Williams syndrome (WS) is a neurodevelopmental disorder resulting from a hemizygous microdeletion of ~25 genes on chromosome 7q11.23 (1
). Individuals with WS have distinctive medical and cognitive profile (2
). Compared to children with other types of developmental disorders, children with WS are less reserved toward strangers, more approaching, more gregarious, overly friendly, and affectionate (see review in 3
). These prosocial behaviors make it unlikely that one would suspect overlap with the autism spectrum. However, there is also evidence that children with WS experience difficulties with social interaction and social communication. Parents often report that their children with WS are often not attuned to others socially and experience difficulties establishing and maintaining friendships (4
) Significant conversational deficits (6
), poor social skills (7
), poor understanding of socially-relevant information (8
), and restricted interests (10
) have been observed. Delayed language and gestural development are described (see review in 11
Hence, many of the socio-communicative and behavioral difficulties observed are also characteristic of children with autism spectrum disorders (ASD) and may not be accounted for by developmental delay alone. Gillberg and Rasmussen (12
) state, “…it is clear from the results of these preliminary investigations that this patient group [WS] does have several problems seen in autism. Included in this catalogue are hyperacusis, social isolation, and other types of social impairment…, distractibility, inflexibility, ritualism, obsessiveness, and pragmatic deficits…, all of which can be hallmarks of the autistic syndrome” (p. 382). There have been a few reports of children diagnosed with both WS and autism (12
). Given the prevalence of WS (1 in 7,500 live births) (17
) and the recently reported prevalence of ASD placed at 1 in 150 (18
), it would be expected that some individuals with WS would also have an ASD. A recent investigation comparing the performance of young children with WS on the ADOS to participants with clinical diagnoses of autism (16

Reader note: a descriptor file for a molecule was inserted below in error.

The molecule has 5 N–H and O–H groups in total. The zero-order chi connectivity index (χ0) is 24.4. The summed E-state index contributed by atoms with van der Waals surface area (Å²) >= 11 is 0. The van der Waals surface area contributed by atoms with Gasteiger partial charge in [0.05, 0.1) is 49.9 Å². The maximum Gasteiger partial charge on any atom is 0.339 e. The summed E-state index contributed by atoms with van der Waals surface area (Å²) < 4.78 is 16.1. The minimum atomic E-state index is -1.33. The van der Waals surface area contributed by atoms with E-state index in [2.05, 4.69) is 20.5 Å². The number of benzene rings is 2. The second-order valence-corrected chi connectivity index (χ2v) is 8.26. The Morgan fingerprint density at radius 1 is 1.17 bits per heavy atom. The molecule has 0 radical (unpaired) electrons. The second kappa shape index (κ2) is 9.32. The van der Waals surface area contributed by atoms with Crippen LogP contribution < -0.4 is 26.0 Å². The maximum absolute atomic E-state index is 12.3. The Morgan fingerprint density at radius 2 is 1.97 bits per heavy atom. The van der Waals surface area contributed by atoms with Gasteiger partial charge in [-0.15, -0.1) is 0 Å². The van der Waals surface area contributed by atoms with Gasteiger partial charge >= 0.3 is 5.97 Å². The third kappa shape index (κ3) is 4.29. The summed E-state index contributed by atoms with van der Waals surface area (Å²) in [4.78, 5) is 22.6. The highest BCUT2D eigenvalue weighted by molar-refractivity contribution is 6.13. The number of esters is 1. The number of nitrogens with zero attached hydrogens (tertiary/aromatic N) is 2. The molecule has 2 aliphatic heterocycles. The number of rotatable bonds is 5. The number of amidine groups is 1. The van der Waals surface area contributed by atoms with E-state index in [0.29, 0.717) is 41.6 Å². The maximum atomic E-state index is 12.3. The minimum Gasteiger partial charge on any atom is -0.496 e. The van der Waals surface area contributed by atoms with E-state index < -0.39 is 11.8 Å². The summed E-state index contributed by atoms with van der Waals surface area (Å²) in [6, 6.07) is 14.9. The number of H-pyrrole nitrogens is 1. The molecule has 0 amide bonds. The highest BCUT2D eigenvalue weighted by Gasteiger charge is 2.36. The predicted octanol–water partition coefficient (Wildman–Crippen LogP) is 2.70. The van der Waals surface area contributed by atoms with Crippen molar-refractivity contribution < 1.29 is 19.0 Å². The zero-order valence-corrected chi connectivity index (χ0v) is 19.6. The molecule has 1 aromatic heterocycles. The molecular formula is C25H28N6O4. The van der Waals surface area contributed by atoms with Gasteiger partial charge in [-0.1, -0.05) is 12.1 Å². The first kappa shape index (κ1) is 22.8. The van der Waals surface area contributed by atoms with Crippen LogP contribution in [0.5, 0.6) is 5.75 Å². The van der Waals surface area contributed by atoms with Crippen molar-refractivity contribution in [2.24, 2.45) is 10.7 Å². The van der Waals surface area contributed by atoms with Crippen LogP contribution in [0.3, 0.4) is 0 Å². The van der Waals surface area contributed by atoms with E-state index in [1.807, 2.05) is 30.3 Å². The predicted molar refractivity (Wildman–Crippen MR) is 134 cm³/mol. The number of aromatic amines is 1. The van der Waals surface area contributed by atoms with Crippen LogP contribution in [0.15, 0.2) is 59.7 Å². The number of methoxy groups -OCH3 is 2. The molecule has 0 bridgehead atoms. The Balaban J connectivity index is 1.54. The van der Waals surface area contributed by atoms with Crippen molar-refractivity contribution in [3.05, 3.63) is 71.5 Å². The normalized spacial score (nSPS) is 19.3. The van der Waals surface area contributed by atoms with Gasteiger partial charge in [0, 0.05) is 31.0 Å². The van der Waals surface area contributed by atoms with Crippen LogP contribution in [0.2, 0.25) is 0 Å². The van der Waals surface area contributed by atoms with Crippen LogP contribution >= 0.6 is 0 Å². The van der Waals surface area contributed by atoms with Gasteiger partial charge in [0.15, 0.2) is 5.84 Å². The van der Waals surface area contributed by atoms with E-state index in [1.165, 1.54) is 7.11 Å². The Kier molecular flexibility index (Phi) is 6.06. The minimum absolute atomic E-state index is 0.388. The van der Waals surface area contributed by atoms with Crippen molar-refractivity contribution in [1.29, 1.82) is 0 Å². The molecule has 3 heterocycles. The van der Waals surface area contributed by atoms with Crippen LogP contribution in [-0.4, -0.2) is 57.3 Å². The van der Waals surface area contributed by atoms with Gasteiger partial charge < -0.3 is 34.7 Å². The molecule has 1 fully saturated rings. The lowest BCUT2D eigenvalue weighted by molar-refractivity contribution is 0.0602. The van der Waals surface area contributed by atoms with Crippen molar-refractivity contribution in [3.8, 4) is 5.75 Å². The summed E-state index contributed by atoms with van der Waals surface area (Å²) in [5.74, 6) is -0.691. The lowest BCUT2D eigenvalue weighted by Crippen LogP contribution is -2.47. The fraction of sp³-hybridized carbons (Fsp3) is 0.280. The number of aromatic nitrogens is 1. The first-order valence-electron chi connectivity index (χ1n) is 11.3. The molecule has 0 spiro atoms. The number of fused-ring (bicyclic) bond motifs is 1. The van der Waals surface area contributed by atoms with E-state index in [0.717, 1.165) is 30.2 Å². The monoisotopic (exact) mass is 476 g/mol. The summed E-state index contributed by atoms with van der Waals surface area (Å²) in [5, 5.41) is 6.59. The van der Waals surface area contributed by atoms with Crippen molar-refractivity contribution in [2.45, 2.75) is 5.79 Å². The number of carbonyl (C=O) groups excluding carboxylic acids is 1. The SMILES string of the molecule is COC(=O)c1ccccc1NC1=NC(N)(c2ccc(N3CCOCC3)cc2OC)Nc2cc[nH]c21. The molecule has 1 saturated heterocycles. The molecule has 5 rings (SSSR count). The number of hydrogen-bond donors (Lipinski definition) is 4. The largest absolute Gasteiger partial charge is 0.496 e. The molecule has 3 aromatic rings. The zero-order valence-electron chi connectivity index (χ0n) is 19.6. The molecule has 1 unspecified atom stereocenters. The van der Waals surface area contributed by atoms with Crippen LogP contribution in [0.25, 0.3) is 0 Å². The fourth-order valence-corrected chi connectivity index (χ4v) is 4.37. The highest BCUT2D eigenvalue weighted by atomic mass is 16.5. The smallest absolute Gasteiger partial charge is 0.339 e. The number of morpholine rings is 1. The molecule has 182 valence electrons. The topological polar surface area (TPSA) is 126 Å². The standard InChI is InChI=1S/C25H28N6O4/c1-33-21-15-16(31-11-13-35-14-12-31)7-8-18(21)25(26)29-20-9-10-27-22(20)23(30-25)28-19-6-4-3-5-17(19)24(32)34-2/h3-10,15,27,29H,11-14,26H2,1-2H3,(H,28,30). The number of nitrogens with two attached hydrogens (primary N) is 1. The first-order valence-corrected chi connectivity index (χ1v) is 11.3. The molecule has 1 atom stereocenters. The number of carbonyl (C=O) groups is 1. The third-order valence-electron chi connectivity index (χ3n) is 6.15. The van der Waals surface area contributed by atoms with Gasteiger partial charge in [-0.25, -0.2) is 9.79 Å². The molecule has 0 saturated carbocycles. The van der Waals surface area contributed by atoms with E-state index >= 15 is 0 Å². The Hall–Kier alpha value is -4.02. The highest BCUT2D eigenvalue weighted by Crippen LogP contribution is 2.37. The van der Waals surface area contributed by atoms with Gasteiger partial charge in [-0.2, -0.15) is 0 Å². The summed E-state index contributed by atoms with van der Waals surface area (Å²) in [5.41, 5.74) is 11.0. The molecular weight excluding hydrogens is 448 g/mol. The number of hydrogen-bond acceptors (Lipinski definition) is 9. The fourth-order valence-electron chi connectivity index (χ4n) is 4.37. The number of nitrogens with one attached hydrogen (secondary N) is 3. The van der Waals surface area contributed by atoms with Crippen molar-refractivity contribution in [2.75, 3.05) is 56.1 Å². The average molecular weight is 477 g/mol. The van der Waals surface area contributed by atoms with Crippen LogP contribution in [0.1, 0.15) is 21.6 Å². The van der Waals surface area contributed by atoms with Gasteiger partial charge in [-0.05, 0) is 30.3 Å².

) found that although participants with WS showed a number of socio-communicative deficits, they could reliably be distinguished from participants with clinical diagnoses of autism and had considerably fewer socio-communicative deficits. Ten percent of their sample of young children with WS met DSM-IV criteria for autism.
The possibility of overlap between children with WS and children with clinical diagnoses of PDD-NOS has not examined, however. The DSM-IV category of PDD-NOS is quite heterogeneous, with more varied ways to meet the diagnostic criteria for PDD-NOS than for Autistic Disorder. Although difficulties with social reciprocity need to be present for a diagnosis of PDD-NOS, some children with PDD-NOS do not have significant deficits in communication or do not show restricted and repetitive behaviors. Additionally, the nature of the socio-communicative deficits of people with PDD-NOS can be milder than for autism. Relatedly, individuals falling within the “Active But Odd” autism subtype do not necessarily avoid social interaction or prefer solitary activity (19
). Given the reported pattern of behavioral characteristics of young children with WS, they may be more likely to show overlap with the milder diagnostic category of PDD-NOS rather than with autism, which is characterized by more severe socio-communicative deficits.
Using the Autism Diagnostic Observation Schedule (ADOS) to assess the socio-communicative behavior of young children with WS with limited language (21
), we recently found evidence of socio-communicative deficits overlapping with those typically seen in children with ASD. In the current investigation, we further examine how these difficulties compare to those of individually matched participants with autism, PDD-NOS, or developmental disabilities of other etiologies without spectrum diagnoses. Comparison to the Mixed Etiology (ME) group enables identification of the deficits of children with WS that are not explained by developmental delay alone. Comparisons to the PDD-NOS (PDD) and Autism (AUT) groups enable further exploration of the possibility that young children with WS show socio-communicative deficits that overlap with the autism spectrum.